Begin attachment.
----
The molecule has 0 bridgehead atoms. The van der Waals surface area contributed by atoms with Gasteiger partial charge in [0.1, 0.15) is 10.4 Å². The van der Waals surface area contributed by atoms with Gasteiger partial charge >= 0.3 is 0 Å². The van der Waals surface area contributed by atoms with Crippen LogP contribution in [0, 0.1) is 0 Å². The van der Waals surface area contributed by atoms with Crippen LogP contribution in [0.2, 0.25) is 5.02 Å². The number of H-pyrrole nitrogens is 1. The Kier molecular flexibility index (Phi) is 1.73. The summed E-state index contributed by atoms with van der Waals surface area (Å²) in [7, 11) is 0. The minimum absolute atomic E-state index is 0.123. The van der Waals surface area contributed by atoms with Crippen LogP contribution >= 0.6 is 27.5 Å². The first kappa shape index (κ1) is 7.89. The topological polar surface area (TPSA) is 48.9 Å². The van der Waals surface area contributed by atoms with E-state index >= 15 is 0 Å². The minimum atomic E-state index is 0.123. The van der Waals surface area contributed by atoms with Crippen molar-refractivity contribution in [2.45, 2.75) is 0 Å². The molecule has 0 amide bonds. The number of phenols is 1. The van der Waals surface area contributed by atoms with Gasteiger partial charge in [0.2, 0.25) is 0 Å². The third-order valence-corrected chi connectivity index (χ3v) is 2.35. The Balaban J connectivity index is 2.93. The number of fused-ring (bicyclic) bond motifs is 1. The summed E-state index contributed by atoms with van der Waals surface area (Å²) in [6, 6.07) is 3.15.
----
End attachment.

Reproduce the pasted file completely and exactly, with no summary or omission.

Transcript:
The molecule has 0 bridgehead atoms. The van der Waals surface area contributed by atoms with Gasteiger partial charge in [0.1, 0.15) is 10.4 Å². The van der Waals surface area contributed by atoms with Gasteiger partial charge >= 0.3 is 0 Å². The van der Waals surface area contributed by atoms with Crippen LogP contribution in [0, 0.1) is 0 Å². The van der Waals surface area contributed by atoms with Crippen LogP contribution in [0.2, 0.25) is 5.02 Å². The number of H-pyrrole nitrogens is 1. The Kier molecular flexibility index (Phi) is 1.73. The summed E-state index contributed by atoms with van der Waals surface area (Å²) in [7, 11) is 0. The minimum absolute atomic E-state index is 0.123. The van der Waals surface area contributed by atoms with Crippen LogP contribution >= 0.6 is 27.5 Å². The first kappa shape index (κ1) is 7.89. The topological polar surface area (TPSA) is 48.9 Å². The van der Waals surface area contributed by atoms with E-state index >= 15 is 0 Å². The minimum atomic E-state index is 0.123. The van der Waals surface area contributed by atoms with Crippen molar-refractivity contribution in [2.45, 2.75) is 0 Å². The molecule has 0 amide bonds. The number of phenols is 1. The van der Waals surface area contributed by atoms with Gasteiger partial charge in [0.2, 0.25) is 0 Å². The third-order valence-corrected chi connectivity index (χ3v) is 2.35. The Balaban J connectivity index is 2.93. The number of fused-ring (bicyclic) bond motifs is 1. The summed E-state index contributed by atoms with van der Waals surface area (Å²) in [6, 6.07) is 3.15.